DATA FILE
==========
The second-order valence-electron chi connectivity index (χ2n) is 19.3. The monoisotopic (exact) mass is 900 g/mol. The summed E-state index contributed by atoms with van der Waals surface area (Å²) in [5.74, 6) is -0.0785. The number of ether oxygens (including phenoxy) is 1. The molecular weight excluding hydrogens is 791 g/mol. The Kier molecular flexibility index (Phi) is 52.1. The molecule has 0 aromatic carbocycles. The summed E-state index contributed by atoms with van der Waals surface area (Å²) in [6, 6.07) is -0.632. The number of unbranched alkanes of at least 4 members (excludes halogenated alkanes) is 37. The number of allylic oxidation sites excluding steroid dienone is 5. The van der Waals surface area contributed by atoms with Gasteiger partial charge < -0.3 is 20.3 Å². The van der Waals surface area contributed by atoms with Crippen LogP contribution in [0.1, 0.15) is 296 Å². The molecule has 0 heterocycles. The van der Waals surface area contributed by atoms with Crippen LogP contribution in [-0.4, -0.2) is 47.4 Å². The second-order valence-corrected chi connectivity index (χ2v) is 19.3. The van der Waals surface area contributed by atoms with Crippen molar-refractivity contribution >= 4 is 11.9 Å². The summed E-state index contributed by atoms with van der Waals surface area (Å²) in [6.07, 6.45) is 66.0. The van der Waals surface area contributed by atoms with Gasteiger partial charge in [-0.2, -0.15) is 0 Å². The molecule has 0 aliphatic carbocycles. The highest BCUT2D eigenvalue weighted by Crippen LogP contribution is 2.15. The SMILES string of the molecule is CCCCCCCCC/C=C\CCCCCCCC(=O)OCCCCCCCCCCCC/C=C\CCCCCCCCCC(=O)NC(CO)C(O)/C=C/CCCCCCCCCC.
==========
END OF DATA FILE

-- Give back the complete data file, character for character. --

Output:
The second-order valence-electron chi connectivity index (χ2n) is 19.3. The monoisotopic (exact) mass is 900 g/mol. The summed E-state index contributed by atoms with van der Waals surface area (Å²) in [5.74, 6) is -0.0785. The number of ether oxygens (including phenoxy) is 1. The molecular weight excluding hydrogens is 791 g/mol. The Kier molecular flexibility index (Phi) is 52.1. The molecule has 0 aromatic carbocycles. The summed E-state index contributed by atoms with van der Waals surface area (Å²) in [6, 6.07) is -0.632. The number of unbranched alkanes of at least 4 members (excludes halogenated alkanes) is 37. The number of allylic oxidation sites excluding steroid dienone is 5. The van der Waals surface area contributed by atoms with Gasteiger partial charge < -0.3 is 20.3 Å². The van der Waals surface area contributed by atoms with Crippen LogP contribution in [0.1, 0.15) is 296 Å². The molecule has 0 heterocycles. The van der Waals surface area contributed by atoms with Crippen LogP contribution in [-0.4, -0.2) is 47.4 Å². The second-order valence-corrected chi connectivity index (χ2v) is 19.3. The van der Waals surface area contributed by atoms with Crippen molar-refractivity contribution >= 4 is 11.9 Å². The summed E-state index contributed by atoms with van der Waals surface area (Å²) in [6.07, 6.45) is 66.0. The van der Waals surface area contributed by atoms with Gasteiger partial charge in [-0.2, -0.15) is 0 Å². The molecule has 0 aliphatic carbocycles. The highest BCUT2D eigenvalue weighted by Crippen LogP contribution is 2.15. The SMILES string of the molecule is CCCCCCCCC/C=C\CCCCCCCC(=O)OCCCCCCCCCCCC/C=C\CCCCCCCCCC(=O)NC(CO)C(O)/C=C/CCCCCCCCCC.